Extremely Loud and Incredibly Close (2011)
84th Academy Awards 2012
Nominated for 2 awards.
Nominated for Best Picture (Scott Rudin) and Best Supporting Actor (Max Von Sydow).
Watched September 6, 2012.
My emotions about this film are so all over the place, I don’t think that I can write a proper review. Originally I had refused to see it in theaters. I worked at a Regal at the time and the fact that I wouldn’t see something that I could get into for free was odd for me. For the purposes of this blog, I had to watch it , but I did in four sittings and cried the entire time. 9/11 is always something that hits me hard, especially on the day of. I will be the first person to admit that I wear my emotions on my sleeve and am the type to cry at a Hallmark commercial, so my tears are no surprise, no matter what the content is. However, I will do my best to step away from my own lens and look at the technical side of this interesting interpretation of September 11, 2001.
It is about the World Trade Center, and it isn’t. It is more about life, and death, and how we deal with our humanity. Most importantly, it is about how children deal with heartbreak and tragedy, and how they heal from it. How do you make sense of something like a man flying a plane into a building? You can’t, because it doesn’t make sense, which is something that Linda Schell (Sandra Bullock) says emphatically in the film. Oskar Schell (Thomas Horn) is her socially awkward son whose dad (Tom Hanks) was more than his father and more than his friend. From the opening seconds of the film I was gripped by a stunning sequence of shots showing a man falling, not through dust and smoke and debris, but through blue sky. Thomas Schell was a jeweler, because being a scientist wouldn’t have made the money to support his family. He was constantly inventing adventures for his son so that he could step outside of his comfort zone and grow. He knew how afraid Oskar is of almost everything – trains, planes, smoke, loud noises, strangers. For a boy who claims he can’t talk to people, he spends a lot of time doing it.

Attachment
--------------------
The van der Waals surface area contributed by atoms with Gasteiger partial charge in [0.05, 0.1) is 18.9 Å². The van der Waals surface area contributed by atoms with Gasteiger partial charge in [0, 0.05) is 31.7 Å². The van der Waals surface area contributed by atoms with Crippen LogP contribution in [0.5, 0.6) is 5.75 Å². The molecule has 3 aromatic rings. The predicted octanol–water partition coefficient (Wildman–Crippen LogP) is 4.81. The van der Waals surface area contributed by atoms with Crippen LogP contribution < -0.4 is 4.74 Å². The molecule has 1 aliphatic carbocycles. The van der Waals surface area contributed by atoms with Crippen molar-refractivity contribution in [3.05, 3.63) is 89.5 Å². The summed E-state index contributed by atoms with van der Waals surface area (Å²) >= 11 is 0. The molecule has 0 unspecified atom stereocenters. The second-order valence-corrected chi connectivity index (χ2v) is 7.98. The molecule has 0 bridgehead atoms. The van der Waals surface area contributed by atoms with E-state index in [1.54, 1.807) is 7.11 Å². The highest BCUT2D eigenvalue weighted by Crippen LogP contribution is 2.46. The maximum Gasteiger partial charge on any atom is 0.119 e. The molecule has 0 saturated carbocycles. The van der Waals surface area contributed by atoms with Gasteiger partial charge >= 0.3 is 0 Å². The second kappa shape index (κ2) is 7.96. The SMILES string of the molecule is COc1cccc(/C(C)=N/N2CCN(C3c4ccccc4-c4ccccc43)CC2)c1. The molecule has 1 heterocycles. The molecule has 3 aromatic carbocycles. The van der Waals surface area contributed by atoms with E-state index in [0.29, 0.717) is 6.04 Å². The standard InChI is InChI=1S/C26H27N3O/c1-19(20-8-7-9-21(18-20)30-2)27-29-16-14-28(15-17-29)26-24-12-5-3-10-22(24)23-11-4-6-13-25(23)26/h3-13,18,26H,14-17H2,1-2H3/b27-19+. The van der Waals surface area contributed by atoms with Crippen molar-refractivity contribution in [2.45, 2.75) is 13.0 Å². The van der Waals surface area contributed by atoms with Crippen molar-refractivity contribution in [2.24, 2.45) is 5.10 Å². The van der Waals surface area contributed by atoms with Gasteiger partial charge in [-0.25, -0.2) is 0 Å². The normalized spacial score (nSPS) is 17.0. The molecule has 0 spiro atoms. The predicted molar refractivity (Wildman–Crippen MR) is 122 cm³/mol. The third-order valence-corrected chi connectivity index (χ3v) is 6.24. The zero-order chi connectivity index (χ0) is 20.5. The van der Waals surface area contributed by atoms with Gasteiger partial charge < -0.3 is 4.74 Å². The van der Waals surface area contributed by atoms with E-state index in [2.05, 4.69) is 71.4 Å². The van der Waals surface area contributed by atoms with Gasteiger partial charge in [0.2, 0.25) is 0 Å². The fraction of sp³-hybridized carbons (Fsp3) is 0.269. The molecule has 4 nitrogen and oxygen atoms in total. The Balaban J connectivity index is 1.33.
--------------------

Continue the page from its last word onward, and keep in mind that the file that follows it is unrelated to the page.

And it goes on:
When Thomas dies in one of the twin towers, Linda becomes barely a presence in Oskar’s life. He spends the first year in a sort of daze, knowing that his “eight minutes” with his dad are almost up. But then, he finds a key that he is sure his dad left for him–another adventure and another clue that he has to follow. Most of the film follows him as he runs around New York trying to find the lock that the key unlocks, and who the key belongs to.
I almost feel as if the film tried too hard. The sequences where Oskar opens up and reveals his secrets, primarily to The Renter (Max Von Sydow), the mute man renting a room from his Grandmother, are over the top and exaggerated. The editor used a lot of jump cuts* to emphasize the chaos and disorder of Oskar’s raging mind. Things do not flow smoothly when you are trying to make sense of your father’s death. There is a lot of chaos implied by the editing in this film, especially when Oskar reveals his fears to the audience or is overwhelmed by emotion. The slow quiet moments are when he is with his mother and her hurt is a constant ache that hangs over the entire scene – the ache of her loss and the ache of her son’s loss. They both wish it had been her in the tower, not him.
I’m not sure about my thoughts and feelings on this film. They are so very clouded by my emotions toward the original event that I cannot separate the two. I gave it one star because I rarely voluntarily watch something that makes me cry so much. I cannot make a recommendation that you do or do not watch Extremely Loud and Incredibly Close. That is a choice I leave entirely up to you.
noun Movies .
an abrupt break in the continuity of a scene created by editing out part of a shot or scene.
an immediate transition from one scene to another